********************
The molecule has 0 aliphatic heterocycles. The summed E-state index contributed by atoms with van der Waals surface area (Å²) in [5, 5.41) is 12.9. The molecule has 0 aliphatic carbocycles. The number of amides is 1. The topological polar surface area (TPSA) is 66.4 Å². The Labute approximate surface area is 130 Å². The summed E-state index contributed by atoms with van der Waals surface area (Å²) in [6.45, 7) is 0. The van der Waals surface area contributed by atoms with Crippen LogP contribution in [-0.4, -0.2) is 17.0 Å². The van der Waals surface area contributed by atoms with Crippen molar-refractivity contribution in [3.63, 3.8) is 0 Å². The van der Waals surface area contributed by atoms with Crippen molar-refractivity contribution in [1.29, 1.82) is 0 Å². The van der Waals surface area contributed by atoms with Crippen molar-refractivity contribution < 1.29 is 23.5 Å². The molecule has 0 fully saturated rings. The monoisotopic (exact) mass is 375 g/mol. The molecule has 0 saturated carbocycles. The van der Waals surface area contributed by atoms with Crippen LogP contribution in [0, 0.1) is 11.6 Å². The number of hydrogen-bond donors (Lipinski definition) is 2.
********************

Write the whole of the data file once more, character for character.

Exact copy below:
The molecule has 0 aliphatic heterocycles. The summed E-state index contributed by atoms with van der Waals surface area (Å²) in [5, 5.41) is 12.9. The molecule has 0 aliphatic carbocycles. The number of amides is 1. The topological polar surface area (TPSA) is 66.4 Å². The Labute approximate surface area is 130 Å². The summed E-state index contributed by atoms with van der Waals surface area (Å²) in [6.45, 7) is 0. The van der Waals surface area contributed by atoms with Crippen LogP contribution in [-0.4, -0.2) is 17.0 Å². The van der Waals surface area contributed by atoms with Crippen molar-refractivity contribution in [3.63, 3.8) is 0 Å². The van der Waals surface area contributed by atoms with Crippen molar-refractivity contribution in [1.29, 1.82) is 0 Å². The van der Waals surface area contributed by atoms with Crippen molar-refractivity contribution < 1.29 is 23.5 Å². The molecule has 0 fully saturated rings. The monoisotopic (exact) mass is 375 g/mol. The molecule has 0 saturated carbocycles. The van der Waals surface area contributed by atoms with Crippen LogP contribution in [0, 0.1) is 11.6 Å². The number of hydrogen-bond donors (Lipinski definition) is 2.